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Browsing: Adams Family Correspondence, Volume 3


Docno: ADMS-04-03-02-0305

Author: Thaxter, John
Recipient: Adams, John
Date: 1780-09-19

John Thaxter to John Adams

[salute] Sir

This Evening Capt. Simeon Sampson of the State Ship Mars of 20 Guns arrived here, and delivered me a large Budget of Letters for You and Mr. Dana. According to your direction, I opened your's, and read them excepting Mrs. A[dams'] which I had no business to read. Postage for her Letters you will never think dear, I therefore have forwarded them with the highest satisfaction. I have the honor of a most excellent Letter from her1—indeed She never writes otherwise than well. It is a Correspondence not more honorable than instructive to me.
There are two Letters from Genl. Warren, one from I. Smith Esq., one from Dr. Tufts, one from R. H. Lee Esqr. of the 7th. May, one from Dr. Gordon, one from Mr. Vernon, one from Tristram Dalton Esqr. and one from Ellis Gray Esqr. all dated about the middle of July last.2
{ 420 }
With Mr. Dalton's Letter is a large bundle of Papers respecting the Brigantine the Fair Play, which was sunk by a Battery on the Island of Guadaloupe. The Papers relative to this Case are very numerous, and I have not as yet read them. In his letter to You, he states the facts concisely—that the King had ordered a reparation from the Chest at Guadaloupe, that the order had been evaded there, altho' repeated applications had been made: that as an Excuse it was alledged that the Chest was empty, and was therefore recommended to apply to the Minister of the King, to obtain an order for payment in France. He requests your assistance in the Business, if You have a spare moment. There is a letter to Dr. Franklin from the same Gentleman in the same Budget—it is open.3 I pray your direction in the matter, whether to deliver it now or wait your return. If the Letter is delivered, the Papers may be required also. There is a letter to Mr. Gerard in the same budget, directed to Mr. Dana's Care, which he is to deliver if he thinks proper—it is also open.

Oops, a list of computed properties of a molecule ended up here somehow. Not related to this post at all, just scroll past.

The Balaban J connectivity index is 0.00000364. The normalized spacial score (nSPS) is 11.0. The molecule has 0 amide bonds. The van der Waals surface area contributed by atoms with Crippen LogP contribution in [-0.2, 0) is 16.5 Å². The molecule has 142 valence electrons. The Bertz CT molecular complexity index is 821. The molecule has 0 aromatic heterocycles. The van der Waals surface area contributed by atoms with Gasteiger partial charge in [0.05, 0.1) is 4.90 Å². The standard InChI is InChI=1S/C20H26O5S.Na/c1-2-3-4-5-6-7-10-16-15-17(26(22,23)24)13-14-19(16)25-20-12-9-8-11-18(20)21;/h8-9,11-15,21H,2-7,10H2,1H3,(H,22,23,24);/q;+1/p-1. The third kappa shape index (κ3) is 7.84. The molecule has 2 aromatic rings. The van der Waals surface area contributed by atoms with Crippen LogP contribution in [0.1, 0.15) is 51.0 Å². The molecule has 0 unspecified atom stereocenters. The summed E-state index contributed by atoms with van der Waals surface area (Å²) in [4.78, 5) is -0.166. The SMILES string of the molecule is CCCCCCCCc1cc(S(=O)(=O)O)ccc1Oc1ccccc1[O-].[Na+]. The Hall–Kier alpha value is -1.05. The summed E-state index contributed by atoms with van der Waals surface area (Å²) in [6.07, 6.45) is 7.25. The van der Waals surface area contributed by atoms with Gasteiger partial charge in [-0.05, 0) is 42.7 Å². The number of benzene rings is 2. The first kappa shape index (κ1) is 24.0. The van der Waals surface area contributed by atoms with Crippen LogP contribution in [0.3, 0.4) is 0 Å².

Mr. Gray has had a Vessel condemned at Martinico. The Judge, he says, declares in his decree of condemnation Vessel and Cargo to be Dutch Property, but that the Vessel was navigated by Englishmen. This is absolutely denied, and Capt. Andrews has appealed, and is coming to France by the Way of Holland to support his Appeal. Mr. Gray requests your Assistance; with what propriety is not my business to determine. Mr. Andrews must have arrived at Holland by this, as he sailed the beginning of July.
In one of Genl. W[arren's] letters, he complains much of English Goods arriving by permit, that Duncan and Mitchel had arrived with a Cargo, thinks it ought to be publickly avowed or discountenanced, and that it will not leave a very agreable impression upon our new Connections.
Captain Sampson is much embarrassed by not finding Mr. Austin here. In Case of Mr. Austin's Absence he was instructed to apply to You, and in your Absence to Mr. Dana. He desired me to read his private instructions, which I did, and find by them he is ordered not [to] exceed six weeks stay in France. His Ship wants cleaning, his Men money &c. &c. It is absolutely necessary that Mr. Austin return without loss of time to Paris, and the Captain has desired me to acquaint him with it, or at least to request the favour of You, Sir, to do it. The Captain says he has wrote to Mr. Austin, and upon the presumption that he will return immediately, I shall not forward the Councils dispatches to him, lest he should set off before they could reach there.
If I have managed these dispatches and Letters to your satisfaction, { 421 } Sir, I shall think myself happy. The business was novel, and can make no other Apology for any Error in it, than having conducted it to the best of my knowledge.